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India Inc's low confidence reason for drop in investments: Analysts

Madan Sabnavis, chief economist at CARE Ratings, said the problem of low investments could be blamed on surplus capacity in the private sector

Dilasha Seth  |  New Delhi 

India Inc’s low confidence reason for drop in investments: Analysts
Private final consumption expenditure, an indicator for demand, is estimated to see growth fall to 5.8 per cent in 2019-20, from 8 per cent in the previous year

Economists attributed the 15-year low growth to subdued confidence in about rate of returns in the future, even as Prime Minister Narendra Modi urged the captains of Indian industry to pump in money.

Former chief statistician Pronab Sen said the confidence among investors was still missing.

“Where investments are concerned, they are always based on forward looking point of view. You need a certain degree of confidence that there will be returns. That confidence is missing. In a situation where demand is collapsing day by day you cannot expect investors to pump in money,” said Sen.

Sen said Finance Minister Nirmala Sitharaman’s recent announcement of spending in the infrastructure sector will not help much immediately because of high gestation periods for these projects. “The government needs to spend on projects with quick turnaround period,” he said.

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Last week, Sitharaman had announced Rs 102 trillion worth of infrastructure projects that will be implemented in the next five years as part of the government’s spending push to this sector.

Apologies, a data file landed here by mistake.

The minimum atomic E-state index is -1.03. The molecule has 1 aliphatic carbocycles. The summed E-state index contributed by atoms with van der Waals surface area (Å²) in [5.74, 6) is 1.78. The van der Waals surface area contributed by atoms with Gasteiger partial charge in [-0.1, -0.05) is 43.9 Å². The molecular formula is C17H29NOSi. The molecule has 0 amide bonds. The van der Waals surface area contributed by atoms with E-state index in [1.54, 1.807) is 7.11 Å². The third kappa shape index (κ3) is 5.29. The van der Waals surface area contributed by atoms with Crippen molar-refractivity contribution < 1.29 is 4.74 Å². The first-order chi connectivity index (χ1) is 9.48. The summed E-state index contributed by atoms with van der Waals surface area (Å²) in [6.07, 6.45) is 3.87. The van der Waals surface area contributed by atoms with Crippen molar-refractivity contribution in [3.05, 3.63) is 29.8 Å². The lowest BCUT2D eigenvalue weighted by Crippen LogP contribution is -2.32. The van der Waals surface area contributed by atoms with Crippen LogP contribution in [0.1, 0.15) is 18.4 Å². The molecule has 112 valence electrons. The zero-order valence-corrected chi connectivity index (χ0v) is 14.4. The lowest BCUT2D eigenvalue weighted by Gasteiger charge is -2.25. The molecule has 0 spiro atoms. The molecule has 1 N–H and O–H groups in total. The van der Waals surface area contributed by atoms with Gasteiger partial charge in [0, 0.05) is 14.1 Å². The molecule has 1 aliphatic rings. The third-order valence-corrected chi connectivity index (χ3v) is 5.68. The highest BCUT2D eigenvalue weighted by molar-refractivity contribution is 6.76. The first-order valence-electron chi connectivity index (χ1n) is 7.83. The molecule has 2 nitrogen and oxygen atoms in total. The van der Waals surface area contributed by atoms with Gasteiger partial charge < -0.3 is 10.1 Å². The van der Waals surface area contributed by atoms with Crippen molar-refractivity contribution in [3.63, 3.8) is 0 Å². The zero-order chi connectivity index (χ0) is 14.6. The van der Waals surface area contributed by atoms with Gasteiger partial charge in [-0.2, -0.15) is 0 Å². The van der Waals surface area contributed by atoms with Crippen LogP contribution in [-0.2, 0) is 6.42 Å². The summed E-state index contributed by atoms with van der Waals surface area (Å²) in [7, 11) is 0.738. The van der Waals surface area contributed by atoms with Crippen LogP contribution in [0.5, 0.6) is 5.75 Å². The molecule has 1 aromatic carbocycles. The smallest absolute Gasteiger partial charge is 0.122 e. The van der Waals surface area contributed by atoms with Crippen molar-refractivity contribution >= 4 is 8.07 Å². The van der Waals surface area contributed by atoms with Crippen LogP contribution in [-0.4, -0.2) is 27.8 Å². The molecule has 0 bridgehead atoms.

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Madan Sabnavis, chief economist at CARE Ratings, said the problem of low investments could be blamed on surplus capacity in the private sector, coupled with low demand in the economy.

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“You have surplus capacity and low demand. There are no signs of fresh despite corporation tax rate reduction in September. The surplus went into dividend payments or repayment of debt,” he said. As an economic revival measure, Sitharaman had on September 20 announced a tax rate cut to 22 per cent from 25-30 per cent for existing companies that do no avail exemptions, and 15 per cent for new companies set up after September 30. She had also announced a reduction in the minimum alternate tax from 18.5 per cent to 15 per cent.

Private final consumption expenditure, an indicator for demand, is estimated to see growth fall to 5.8 per cent in 2019-20, from 8 per cent in the previous year.

ALSO READ: Govt set to breach fiscal deficit target, shows GDP advance estimates

“The growth slowdown, especially in private consumption, has taken the sting out of GDP growth because this alone constitutes the 57.4 per cent of total GDP. India Ratings (Ind-Ra) believes even Advance Estimate of five GDP growth is not sacrosanct,” said Sunil Sinha, principal economist at Ind-Ra. The assumption relating to private consumption looks somewhat unrealistic if festival demand is taken as an indicator, he added.

At an industry event on Monday, Modi had urged to invest. “At the beginning of the new year, today from this platform, I will again tell the Indian industry not to let disappointment linger with you. Go ahead with new energy. Whichever corner of the country you go to, for your expansion, the Indian government will walk with you,” he had said. He had also met top executives from Corporate India to discuss ways to boost economic growth and urging them to invest.

First Published: Wed, January 08 2020. 01:16 IST

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